From the western university town of Heidelberg to the picturesque southern city of Rosenheim and the eastern heartland of Torgau, protesters bearing banners like “Get lost” or “Merkel must go” have sought to drown out the chancellor's speeches.
The unruly protests have jolted awake a snoozy campaign and tarnished Merkel's image of invincibility, even though her conservative alliance is commanding a strong double-digit lead in opinion polls. They are also coming at a time when the anti-immigration and anti-Islam Alternative for Germany (AfD) party has been gaining in the polls in the final stretch before the September 24th vote.
All of which has sparked questions about the source of the pent-up anger, particularly since the explosively divisive issue of 2015's mass refugee arrivals had seemingly faded as the influx eased last year.
“The rage is not fuelled only by Merkel's refugee policy, but also by powerlessness, from the feeling of not being taken seriously by 'them up there',” the weekly magazine Spiegel said.
Timo Lochocki, a political analyst at the German Marshall Fund, said theanger had been “long in the making” because the ruling coalition of Merkel's “CDU and the Social Democratic Party do next to nothing to appease these voters”.
“Over the last three to four years, the anti-establishment voters, plus disillusioned conservatives fed up with the eurozone rescue and migration deal, are shifting more and more to the right,” he said — and straight into the arms of the AfD.
'Vacuum of the unsatisfied'
Far from being a spontaneous outpouring of fury, the protests are highly organised — and have the AfD's fingerprints all over them. Many of the so-called enraged citizens (“Wutbuerger” in German) arrive with AfD posters, reflecting the party's success in tapping into the outrage over the arrival of more than a million refugees to Germany since 2015.
Ahead of Merkel's planned rally on Saturday at her constituency's Baltic Sea resort of Binz, a call has gone out on social media among self-styled “patriots” to mobilise for a protest.
Rene Springer, an advisor to AfD candidate Alexander Gauland, told Die Zeit weekly that it was “compulsory for AfD members to go to events of government politicians” and show their disapproval of the establishment's programme.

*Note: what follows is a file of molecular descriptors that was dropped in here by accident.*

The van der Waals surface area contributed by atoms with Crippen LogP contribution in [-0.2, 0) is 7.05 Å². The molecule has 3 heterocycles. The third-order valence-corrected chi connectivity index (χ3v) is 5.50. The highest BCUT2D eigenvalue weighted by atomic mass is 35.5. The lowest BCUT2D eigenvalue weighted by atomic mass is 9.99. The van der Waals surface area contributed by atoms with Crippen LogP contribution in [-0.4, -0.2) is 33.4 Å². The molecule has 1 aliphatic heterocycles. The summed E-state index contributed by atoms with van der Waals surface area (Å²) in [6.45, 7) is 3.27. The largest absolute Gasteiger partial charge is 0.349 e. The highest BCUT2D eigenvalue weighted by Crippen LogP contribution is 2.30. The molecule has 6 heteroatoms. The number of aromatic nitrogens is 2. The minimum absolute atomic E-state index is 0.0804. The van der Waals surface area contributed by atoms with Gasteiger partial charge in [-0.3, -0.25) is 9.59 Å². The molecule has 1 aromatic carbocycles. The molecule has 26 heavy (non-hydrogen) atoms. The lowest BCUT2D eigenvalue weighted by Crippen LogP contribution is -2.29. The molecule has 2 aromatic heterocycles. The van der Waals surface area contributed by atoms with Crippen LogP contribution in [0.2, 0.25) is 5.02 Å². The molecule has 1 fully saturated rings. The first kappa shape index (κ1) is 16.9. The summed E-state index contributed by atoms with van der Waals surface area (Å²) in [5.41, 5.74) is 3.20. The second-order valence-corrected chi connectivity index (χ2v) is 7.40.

But there is also a second motive — to gain media attention.
“Friends of the party say, if the media is not reporting about us, then we should go and protest loudly, so that people will report about us,” Springer said.
AfD, whose leading politicians have come under fire for making racist comments, is expected to win seats in the German parliament for the first time. With opinion polls putting its support at between eight and 12 percent, the group could well become the country's third-largest party.
Nico Siegel, who heads the Infratest Dimap polling institute, described the AfD as a “vacuum cleaner of the unsatisfied”.
'Stand up against hate'
With mainstream parties all shunning the AfD, its supporters have been particularly vocal because they feel it is their only way to be heard.
“The angry voters feel disempowered as they know that even if they voted for the other smaller parties, they won't get rid of Merkel,” said Lochocki, of the German Marshall Fund. “This is basically why people flock to the AfD, and why they take to the streets, because this is the only way to express their discontent.”
Sigmar Gabriel, the SPD politician who is also foreign minister, said Merkel herself was to blame for the AfD's popularity, since her party had failed to “show concern to those who have the feeling that they have been forgotten”.
But the Frankfurter Allgemeine Zeitung said it was Merkel's strategy of avoiding taking a stance on contentious issues that has backfired as voters feel increasing frustrated about her vague positions.
“The chancellor has become an object of polarisation even though her political style is exactly the opposite,” the newspaper said.
Merkel has vowed to press on with her rallies, even if she has said that “people who whistle and shout no longer have any interest in listening”.
“But what one must never forget is that at these rallies, there is always a majority of people who are listening and who want to be democratically informed,” she told the Berliner Zeitung. “I think it is important for me to visit not only comfortable places.”
“It is important to give people, who want to listen and form their own opinion, the possibility to do so,” she added. “And every event is also an encouragement to those who stand up against hate.”
By AFP's Hui Min Neo